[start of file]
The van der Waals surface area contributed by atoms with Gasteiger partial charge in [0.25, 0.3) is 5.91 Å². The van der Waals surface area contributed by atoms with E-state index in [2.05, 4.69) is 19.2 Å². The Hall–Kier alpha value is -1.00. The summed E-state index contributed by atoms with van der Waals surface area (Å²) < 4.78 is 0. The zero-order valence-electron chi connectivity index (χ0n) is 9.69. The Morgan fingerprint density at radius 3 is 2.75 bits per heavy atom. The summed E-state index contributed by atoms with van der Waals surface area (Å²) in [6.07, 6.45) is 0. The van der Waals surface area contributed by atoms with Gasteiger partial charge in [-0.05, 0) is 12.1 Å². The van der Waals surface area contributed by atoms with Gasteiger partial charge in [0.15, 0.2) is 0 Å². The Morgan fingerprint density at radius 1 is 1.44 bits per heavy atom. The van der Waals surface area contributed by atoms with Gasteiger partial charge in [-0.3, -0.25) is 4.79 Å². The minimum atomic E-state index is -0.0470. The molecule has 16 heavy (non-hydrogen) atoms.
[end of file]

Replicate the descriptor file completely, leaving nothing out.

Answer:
The van der Waals surface area contributed by atoms with Gasteiger partial charge in [0.25, 0.3) is 5.91 Å². The van der Waals surface area contributed by atoms with E-state index in [2.05, 4.69) is 19.2 Å². The Hall–Kier alpha value is -1.00. The summed E-state index contributed by atoms with van der Waals surface area (Å²) < 4.78 is 0. The zero-order valence-electron chi connectivity index (χ0n) is 9.69. The Morgan fingerprint density at radius 3 is 2.75 bits per heavy atom. The summed E-state index contributed by atoms with van der Waals surface area (Å²) in [6.07, 6.45) is 0. The van der Waals surface area contributed by atoms with Gasteiger partial charge in [-0.05, 0) is 12.1 Å². The van der Waals surface area contributed by atoms with Gasteiger partial charge in [0.15, 0.2) is 0 Å². The Morgan fingerprint density at radius 1 is 1.44 bits per heavy atom. The van der Waals surface area contributed by atoms with Gasteiger partial charge in [-0.3, -0.25) is 4.79 Å². The minimum atomic E-state index is -0.0470. The molecule has 16 heavy (non-hydrogen) atoms.